The number of young people living with HIVi* is increasing. This is a call to action.
I am one of 7 million young people living with HIV.
I am one of 2 million children infected at birth or in infancy. I am one of 5 million young people who
contracted HIV at a young age, either through drug use or sex.
There are many of us – toddlers, small children, teenagers with desires and aspirations same as any
other ? who still don’t know that we are living with HIV. In sub?Saharan Africa, I am most likely to be
a young woman and in Eastern Europe I am probably a person who has used drugs. In Asia, there are
many like me. In the Middle East, we are only a handful.
30 years into the response, I face stigma and discrimination on a daily basis: people still fear me
because of the virus in my body.
I am not part of a homogenous, empowered “Youth Movement”. YPLHIV are sex workers, people
who use drugs, gays and transgender, migrants ? and people just like you. We are a diverse group of
young people with common needs and particular challenges, united often only by our HIV status.
I am sometimes an articulate voice for others like me or a leader at the centre of the response but as
I “age out”, my skills, experience and leadership will be lost to the YPLHIV community.
I am often without a voice.
I am asking for the same rights and opportunities as any other young person. Nothing more.
Here are 5 of the most important things you can do for me:
My needs change as I grow. I need a health service that supports me as I move from childhood to
adolescence into adulthood ? services that also respond to the particular needs of young people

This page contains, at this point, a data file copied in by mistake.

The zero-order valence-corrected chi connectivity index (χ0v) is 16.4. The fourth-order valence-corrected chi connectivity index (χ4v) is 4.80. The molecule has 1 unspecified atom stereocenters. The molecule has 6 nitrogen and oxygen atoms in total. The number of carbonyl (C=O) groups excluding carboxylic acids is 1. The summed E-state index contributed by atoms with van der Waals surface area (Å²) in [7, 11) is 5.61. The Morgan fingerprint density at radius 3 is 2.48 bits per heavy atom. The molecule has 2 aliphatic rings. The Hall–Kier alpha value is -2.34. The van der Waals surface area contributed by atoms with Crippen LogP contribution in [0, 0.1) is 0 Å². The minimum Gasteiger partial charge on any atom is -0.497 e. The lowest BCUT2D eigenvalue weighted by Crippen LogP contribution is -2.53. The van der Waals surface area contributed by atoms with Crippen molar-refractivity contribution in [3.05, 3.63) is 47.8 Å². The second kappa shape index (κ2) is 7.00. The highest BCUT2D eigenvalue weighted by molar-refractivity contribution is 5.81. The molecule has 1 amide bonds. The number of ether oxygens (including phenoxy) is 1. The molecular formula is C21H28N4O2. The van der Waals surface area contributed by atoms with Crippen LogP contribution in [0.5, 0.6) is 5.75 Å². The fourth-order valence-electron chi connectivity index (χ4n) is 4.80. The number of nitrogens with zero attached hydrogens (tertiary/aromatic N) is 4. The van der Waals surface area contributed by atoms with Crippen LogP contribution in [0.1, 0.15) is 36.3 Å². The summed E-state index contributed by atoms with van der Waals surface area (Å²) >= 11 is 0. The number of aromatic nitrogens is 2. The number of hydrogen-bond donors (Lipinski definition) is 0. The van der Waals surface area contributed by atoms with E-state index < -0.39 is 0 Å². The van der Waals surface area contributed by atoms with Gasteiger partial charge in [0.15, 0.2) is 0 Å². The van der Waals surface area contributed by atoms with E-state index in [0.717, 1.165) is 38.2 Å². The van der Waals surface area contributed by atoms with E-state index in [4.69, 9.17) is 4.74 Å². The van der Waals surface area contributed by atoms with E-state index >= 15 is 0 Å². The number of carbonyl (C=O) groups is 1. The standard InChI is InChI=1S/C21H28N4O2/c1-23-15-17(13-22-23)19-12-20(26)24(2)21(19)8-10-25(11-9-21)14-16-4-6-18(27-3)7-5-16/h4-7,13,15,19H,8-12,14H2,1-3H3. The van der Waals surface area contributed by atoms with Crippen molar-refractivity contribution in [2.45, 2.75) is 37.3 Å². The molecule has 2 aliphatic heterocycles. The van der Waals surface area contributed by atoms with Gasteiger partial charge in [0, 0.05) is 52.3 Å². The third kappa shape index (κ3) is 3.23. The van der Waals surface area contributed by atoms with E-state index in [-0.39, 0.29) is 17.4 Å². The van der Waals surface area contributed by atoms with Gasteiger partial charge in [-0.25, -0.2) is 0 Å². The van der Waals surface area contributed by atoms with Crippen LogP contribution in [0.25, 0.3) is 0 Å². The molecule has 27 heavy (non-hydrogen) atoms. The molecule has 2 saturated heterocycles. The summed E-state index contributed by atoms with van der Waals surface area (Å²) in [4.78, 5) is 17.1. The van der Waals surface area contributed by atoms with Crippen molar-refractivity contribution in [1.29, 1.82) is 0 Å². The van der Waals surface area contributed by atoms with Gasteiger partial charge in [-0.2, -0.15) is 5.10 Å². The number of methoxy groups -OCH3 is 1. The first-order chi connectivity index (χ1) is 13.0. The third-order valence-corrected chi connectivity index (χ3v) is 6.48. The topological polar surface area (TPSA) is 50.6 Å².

most affected by HIV. However, Universal Access is not just about health services – every part of the
government has a responsibility to make Universal Access a reality for me. For example, laws and
policies requiring parental consent for testing, treatment and care work against Universal Access for
all young people.
Do away with laws and policies that criminalise HIV transmission. Make laws and policies that
promote and protect my rights. Make it your responsibility to entrench my rights to confidentiality,
health, happiness, education, sexual and reproductive fulfilment, and participation. I am not under
any increased responsibility to disclose. Scrap the laws and policy that make it compulsory for me to
disclose my status. I will choose to disclose to whom I want, when I want, how I want.
Don’t assume that I want to make a career out of my status. I may want to be involved as an
advocate, a volunteer, or a mentor. I may not want to disclose my status but I can still be passionate
and active about the issues that affect me and others like me. I also need to be a meaningful part of
the larger community – gain a qualification, get a job, enjoy life with my friends and family. Let me
choose my own path and destiny.
I want to be active in the response and have a space at your decision?making table. Flying me to a
high?level meeting on the other side of the world for a meeting does not develop my leadership skills
or result in any benefit for my life and my community. I need skills, qualifications and opportunities
to become a leader and the opportunity to pass on my knowledge to others like me when I am an
adult. Ask me why I want to get involved and what I hope to accomplish, and find me mentors. Don’t
burn me out.
Three decades into the response, why is it that I still don’t feel safe to disclose my HIV status? Here’s
what I need you to understand: I want to feel empowered to disclose my status not only for my own
well?being but also for my peers. Providing a conducive environment for safe disclosure in my school
and my community means that more young people will talk about HIV, more young people will test
and more young people will get the support they need.
I face stigma and discrimination on a daily basis. Thirty years into the response, people still fear my
HIV status and I don’t feel safe to disclose. I endure a triple jeopardy ? I am young, I am positive and
often, I am part of a stigmatised group that sits on the margins of society. The ever?present
prevention campaigns help to stigmatise me further. Ill?considered laws and poorly planned policies
that breach confidentiality or require disclosure disempower me.
It is time to change the messages and normalise my status.
I am one of 7 million young people living with HIV. These are the things I need you to understand.